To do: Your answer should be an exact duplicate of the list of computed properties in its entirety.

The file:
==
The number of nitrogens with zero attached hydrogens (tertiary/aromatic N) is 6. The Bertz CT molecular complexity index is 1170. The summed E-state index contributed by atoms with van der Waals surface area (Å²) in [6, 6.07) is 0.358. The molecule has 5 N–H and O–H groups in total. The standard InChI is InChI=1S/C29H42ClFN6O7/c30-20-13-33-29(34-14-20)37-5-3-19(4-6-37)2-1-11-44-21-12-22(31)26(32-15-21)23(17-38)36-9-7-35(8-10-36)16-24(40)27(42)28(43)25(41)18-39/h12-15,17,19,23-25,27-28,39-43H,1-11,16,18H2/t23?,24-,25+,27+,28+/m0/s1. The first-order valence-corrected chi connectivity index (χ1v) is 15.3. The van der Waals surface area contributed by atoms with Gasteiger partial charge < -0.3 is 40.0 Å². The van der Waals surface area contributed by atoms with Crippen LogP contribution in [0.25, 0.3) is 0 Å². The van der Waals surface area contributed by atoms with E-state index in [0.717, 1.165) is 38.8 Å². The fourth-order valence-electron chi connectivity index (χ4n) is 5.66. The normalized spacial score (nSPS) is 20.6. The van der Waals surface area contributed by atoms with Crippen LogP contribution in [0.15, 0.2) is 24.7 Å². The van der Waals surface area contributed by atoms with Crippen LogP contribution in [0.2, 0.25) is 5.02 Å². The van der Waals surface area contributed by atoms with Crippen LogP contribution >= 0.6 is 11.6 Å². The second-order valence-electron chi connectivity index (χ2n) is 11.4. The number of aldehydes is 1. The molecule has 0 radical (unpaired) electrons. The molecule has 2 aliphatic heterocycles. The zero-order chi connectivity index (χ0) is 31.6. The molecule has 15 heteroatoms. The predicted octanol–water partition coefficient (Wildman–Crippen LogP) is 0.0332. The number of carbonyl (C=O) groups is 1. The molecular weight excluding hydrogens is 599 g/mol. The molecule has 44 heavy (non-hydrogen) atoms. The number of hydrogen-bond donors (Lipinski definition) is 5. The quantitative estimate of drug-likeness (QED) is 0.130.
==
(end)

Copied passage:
The number of nitrogens with zero attached hydrogens (tertiary/aromatic N) is 6. The Bertz CT molecular complexity index is 1170. The summed E-state index contributed by atoms with van der Waals surface area (Å²) in [6, 6.07) is 0.358. The molecule has 5 N–H and O–H groups in total. The standard InChI is InChI=1S/C29H42ClFN6O7/c30-20-13-33-29(34-14-20)37-5-3-19(4-6-37)2-1-11-44-21-12-22(31)26(32-15-21)23(17-38)36-9-7-35(8-10-36)16-24(40)27(42)28(43)25(41)18-39/h12-15,17,19,23-25,27-28,39-43H,1-11,16,18H2/t23?,24-,25+,27+,28+/m0/s1. The first-order valence-corrected chi connectivity index (χ1v) is 15.3. The van der Waals surface area contributed by atoms with Gasteiger partial charge < -0.3 is 40.0 Å². The van der Waals surface area contributed by atoms with Crippen LogP contribution in [0.25, 0.3) is 0 Å². The van der Waals surface area contributed by atoms with E-state index in [0.717, 1.165) is 38.8 Å². The fourth-order valence-electron chi connectivity index (χ4n) is 5.66. The normalized spacial score (nSPS) is 20.6. The van der Waals surface area contributed by atoms with Crippen LogP contribution in [0.15, 0.2) is 24.7 Å². The van der Waals surface area contributed by atoms with Crippen LogP contribution in [0.2, 0.25) is 5.02 Å². The van der Waals surface area contributed by atoms with Crippen LogP contribution >= 0.6 is 11.6 Å². The second-order valence-electron chi connectivity index (χ2n) is 11.4. The number of aldehydes is 1. The molecule has 0 radical (unpaired) electrons. The molecule has 2 aliphatic heterocycles. The zero-order chi connectivity index (χ0) is 31.6. The molecule has 15 heteroatoms. The predicted octanol–water partition coefficient (Wildman–Crippen LogP) is 0.0332. The number of carbonyl (C=O) groups is 1. The molecular weight excluding hydrogens is 599 g/mol. The molecule has 44 heavy (non-hydrogen) atoms. The number of hydrogen-bond donors (Lipinski definition) is 5. The quantitative estimate of drug-likeness (QED) is 0.130.